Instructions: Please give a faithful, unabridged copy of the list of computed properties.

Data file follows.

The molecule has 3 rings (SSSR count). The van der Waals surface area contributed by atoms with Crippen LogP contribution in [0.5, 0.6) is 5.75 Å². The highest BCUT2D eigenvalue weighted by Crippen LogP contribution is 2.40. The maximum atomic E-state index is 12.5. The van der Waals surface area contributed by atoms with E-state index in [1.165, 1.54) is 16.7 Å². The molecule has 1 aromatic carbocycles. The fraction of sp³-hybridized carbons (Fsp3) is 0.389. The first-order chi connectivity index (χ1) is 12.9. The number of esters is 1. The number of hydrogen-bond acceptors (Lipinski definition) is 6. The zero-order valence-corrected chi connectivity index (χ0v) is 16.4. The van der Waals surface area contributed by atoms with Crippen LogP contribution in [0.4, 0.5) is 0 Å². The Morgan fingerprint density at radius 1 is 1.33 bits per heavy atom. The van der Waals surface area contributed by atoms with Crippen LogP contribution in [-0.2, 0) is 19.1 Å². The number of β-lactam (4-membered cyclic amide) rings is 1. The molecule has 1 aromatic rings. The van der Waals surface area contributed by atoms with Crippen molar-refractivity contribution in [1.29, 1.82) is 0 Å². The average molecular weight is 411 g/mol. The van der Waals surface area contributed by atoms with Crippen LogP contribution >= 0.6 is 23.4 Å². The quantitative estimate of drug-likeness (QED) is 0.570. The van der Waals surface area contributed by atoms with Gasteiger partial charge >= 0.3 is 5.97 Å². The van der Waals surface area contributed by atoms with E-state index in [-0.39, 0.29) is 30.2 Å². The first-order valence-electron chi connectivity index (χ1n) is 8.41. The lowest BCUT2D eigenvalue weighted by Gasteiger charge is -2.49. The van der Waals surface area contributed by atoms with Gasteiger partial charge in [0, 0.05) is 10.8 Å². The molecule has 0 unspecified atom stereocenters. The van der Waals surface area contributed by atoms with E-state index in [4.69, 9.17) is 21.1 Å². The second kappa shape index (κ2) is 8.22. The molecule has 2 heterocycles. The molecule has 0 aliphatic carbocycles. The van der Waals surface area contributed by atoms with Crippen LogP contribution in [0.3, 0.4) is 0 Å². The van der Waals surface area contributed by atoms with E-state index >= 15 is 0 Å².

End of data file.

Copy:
The molecule has 3 rings (SSSR count). The van der Waals surface area contributed by atoms with Crippen LogP contribution in [0.5, 0.6) is 5.75 Å². The highest BCUT2D eigenvalue weighted by Crippen LogP contribution is 2.40. The maximum atomic E-state index is 12.5. The van der Waals surface area contributed by atoms with E-state index in [1.165, 1.54) is 16.7 Å². The molecule has 1 aromatic carbocycles. The fraction of sp³-hybridized carbons (Fsp3) is 0.389. The first-order chi connectivity index (χ1) is 12.9. The number of esters is 1. The number of hydrogen-bond acceptors (Lipinski definition) is 6. The zero-order valence-corrected chi connectivity index (χ0v) is 16.4. The van der Waals surface area contributed by atoms with Crippen LogP contribution in [0.4, 0.5) is 0 Å². The Morgan fingerprint density at radius 1 is 1.33 bits per heavy atom. The van der Waals surface area contributed by atoms with Crippen LogP contribution in [-0.2, 0) is 19.1 Å². The number of β-lactam (4-membered cyclic amide) rings is 1. The molecule has 1 aromatic rings. The van der Waals surface area contributed by atoms with Crippen molar-refractivity contribution in [1.29, 1.82) is 0 Å². The average molecular weight is 411 g/mol. The van der Waals surface area contributed by atoms with Crippen LogP contribution >= 0.6 is 23.4 Å². The quantitative estimate of drug-likeness (QED) is 0.570. The van der Waals surface area contributed by atoms with Gasteiger partial charge >= 0.3 is 5.97 Å². The van der Waals surface area contributed by atoms with E-state index in [-0.39, 0.29) is 30.2 Å². The first-order valence-electron chi connectivity index (χ1n) is 8.41. The lowest BCUT2D eigenvalue weighted by Gasteiger charge is -2.49. The van der Waals surface area contributed by atoms with Gasteiger partial charge in [0, 0.05) is 10.8 Å². The molecule has 0 unspecified atom stereocenters. The van der Waals surface area contributed by atoms with E-state index in [4.69, 9.17) is 21.1 Å². The second kappa shape index (κ2) is 8.22. The molecule has 2 heterocycles. The molecule has 0 aliphatic carbocycles. The van der Waals surface area contributed by atoms with Crippen LogP contribution in [0.3, 0.4) is 0 Å². The van der Waals surface area contributed by atoms with E-state index >= 15 is 0 Å².